once we have these digital scores we'll be able to feed them into artificial intelligence machine learning algorithms to try and teach computers how to create music so you might have heard of these projects where they teach the computer how back would the sort of box style of composition and then the computer can output another piece that was not made from any of Bark's pieces but is in box style so machine learning that kind of thing and the other thing you can do is
you can create these artistic visualizations from the sheet music so this is made by another of our partners and this is a visualization of the Four Seasons and if you start at the top and you read it clockwise that tells you the where you are within the piece and the each dot represents a note in the score the size of the dot is the volume and its distance from the the center of the circle is its pitch so that's a visual representation of a score and the colors tells you which instruments we use
so there's various other uses as well like video games so you can imagine sort of playing along with a score or remix in the content and one of the the
ultimate goal is to have to be able to give the most enriched experience with the music as possible so to use the the music that the sheet music to to enrich other media such as videos that kind of thing so I have a demonstration of that over here so this is Beethoven's fifth symphony that has we've made an open score Edition so you can see we've given it a cover page made by the the visual artist and then we've synchronized this with a YouTube video using open source software [Music] so if you have the curious as to what Beethoven's 5th Symphony actually looks like then now you know [Music] so now that's the presentation so now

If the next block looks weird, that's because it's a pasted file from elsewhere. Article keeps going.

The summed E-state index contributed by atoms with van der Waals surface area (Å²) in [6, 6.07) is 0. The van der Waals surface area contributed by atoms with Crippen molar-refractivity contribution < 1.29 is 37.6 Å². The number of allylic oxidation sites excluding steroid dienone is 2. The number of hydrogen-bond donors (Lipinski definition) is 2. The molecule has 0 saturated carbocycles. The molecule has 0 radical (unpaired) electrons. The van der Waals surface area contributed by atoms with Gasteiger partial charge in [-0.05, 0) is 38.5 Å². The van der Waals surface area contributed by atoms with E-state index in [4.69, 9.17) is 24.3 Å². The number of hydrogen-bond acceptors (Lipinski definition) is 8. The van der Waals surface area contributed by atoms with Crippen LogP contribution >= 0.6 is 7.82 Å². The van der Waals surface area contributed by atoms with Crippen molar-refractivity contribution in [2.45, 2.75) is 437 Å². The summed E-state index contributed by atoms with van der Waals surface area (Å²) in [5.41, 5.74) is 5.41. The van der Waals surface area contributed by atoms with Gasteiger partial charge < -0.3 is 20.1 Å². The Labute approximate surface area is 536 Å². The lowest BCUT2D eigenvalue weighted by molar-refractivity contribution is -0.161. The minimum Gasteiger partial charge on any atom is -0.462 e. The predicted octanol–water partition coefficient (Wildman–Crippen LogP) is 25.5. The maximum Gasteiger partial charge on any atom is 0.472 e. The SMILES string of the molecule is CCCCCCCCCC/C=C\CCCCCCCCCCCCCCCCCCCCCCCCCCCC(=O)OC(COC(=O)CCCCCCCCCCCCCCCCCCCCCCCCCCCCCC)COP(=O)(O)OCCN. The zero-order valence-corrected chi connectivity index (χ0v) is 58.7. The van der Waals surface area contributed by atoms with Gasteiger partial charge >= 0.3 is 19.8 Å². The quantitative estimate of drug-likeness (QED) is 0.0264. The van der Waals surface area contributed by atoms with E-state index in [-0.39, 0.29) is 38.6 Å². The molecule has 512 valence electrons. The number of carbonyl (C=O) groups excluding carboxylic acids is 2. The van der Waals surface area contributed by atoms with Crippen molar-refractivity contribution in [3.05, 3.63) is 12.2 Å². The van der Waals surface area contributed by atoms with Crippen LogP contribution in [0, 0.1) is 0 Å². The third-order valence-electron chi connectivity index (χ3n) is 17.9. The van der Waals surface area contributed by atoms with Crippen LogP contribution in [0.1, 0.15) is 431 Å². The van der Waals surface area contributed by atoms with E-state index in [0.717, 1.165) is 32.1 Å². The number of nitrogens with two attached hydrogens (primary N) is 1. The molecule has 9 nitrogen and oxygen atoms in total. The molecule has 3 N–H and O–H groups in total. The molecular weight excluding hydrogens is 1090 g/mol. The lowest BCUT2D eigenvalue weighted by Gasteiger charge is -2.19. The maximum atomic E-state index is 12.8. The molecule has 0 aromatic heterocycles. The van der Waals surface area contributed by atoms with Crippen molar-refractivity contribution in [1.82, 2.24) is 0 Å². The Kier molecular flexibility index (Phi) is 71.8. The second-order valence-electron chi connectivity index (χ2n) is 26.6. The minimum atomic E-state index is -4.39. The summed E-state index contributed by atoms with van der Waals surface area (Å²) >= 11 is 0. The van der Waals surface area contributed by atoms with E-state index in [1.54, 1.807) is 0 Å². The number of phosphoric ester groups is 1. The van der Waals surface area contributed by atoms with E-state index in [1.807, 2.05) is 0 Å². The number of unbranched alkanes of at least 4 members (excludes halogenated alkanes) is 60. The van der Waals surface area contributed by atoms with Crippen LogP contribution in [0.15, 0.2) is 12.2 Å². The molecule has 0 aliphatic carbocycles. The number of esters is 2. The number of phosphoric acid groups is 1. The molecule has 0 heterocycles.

we'll take questions thank you so thank you very much if there are any questions please raise your hand I'll get the mic to you how soon will you be accepting volunteers from you scorch transcript for open skort transcribing so we're currently running a pilot project to transcribe the Tchaikovsky piece and we've just put out a notice on the musical websites so you'll be able to sign up using this link to register your interest and we should be ready to start going within a month or so yeah concerning compatibility you've mentioned music XML but did not mention the music and coding initiative for example is there a reason for that the music encoding initiative initiative yet it's another standard for XML but we're going for open as many formats as possible and there's assuming that your user codes can import music XML then it will be compatible with that but we can export MIDI and a whole variety of different formats I have two related questions first of all your your licensing under general Creative Commons what was the rationale behind not either asking frack for attribution which to many composers would be important they have to give it away but they would like to know that they composed it and secondly share alike to ensure other people behave in the same way and then relates that if you describe what seemed a very centralized process what if someone comes up and says I've actually happened to have done a complete transcription of some piece of music are you set up to take contributions even if they weren't the ones you originally asked for yes so we will where we find existing compositions that are either and a compatible license or the person is willing to license them to us under a suitable license then we are happy to use those and why did we choose the Creative Commons Attribution license rather than share-alike where we we wanted to be as open as possible I guess is the reason to that and it's something that we are still considering but we basically wanted it to be as open as possible so the the file you can already get the PDF files are already available and completely open licenses and we don't want to restrict other people artists and so on from monetizing the things that they create using open Scott are you building tools for melody recognition tool now you have all those source pass I for image recognition was that melody recognition melody recognition yes so you heard of the music 21 toolkit that does you can extract various information using that I'm not sure if it's familiar with melody recognition there is that also there is the the tool that we use to synchronize the the scores with the videos that does it matches the the two different sound sources together yeah so I think this is time for one more question anybody is this typing in of music or not a lot of work isn't it easier to do something like OCR or something okay so there are tools that can do an automatic conversion but they're currently not reliable enough at least not the open-source ones so we want to we're going to type this in manually but what that will do is it will give us a set of PDFs and the matching XML scores and then we can use that to Train artificial intelligence to make the Cata Matic conversion process more reliable in the future so thank you very much thank you [Applause]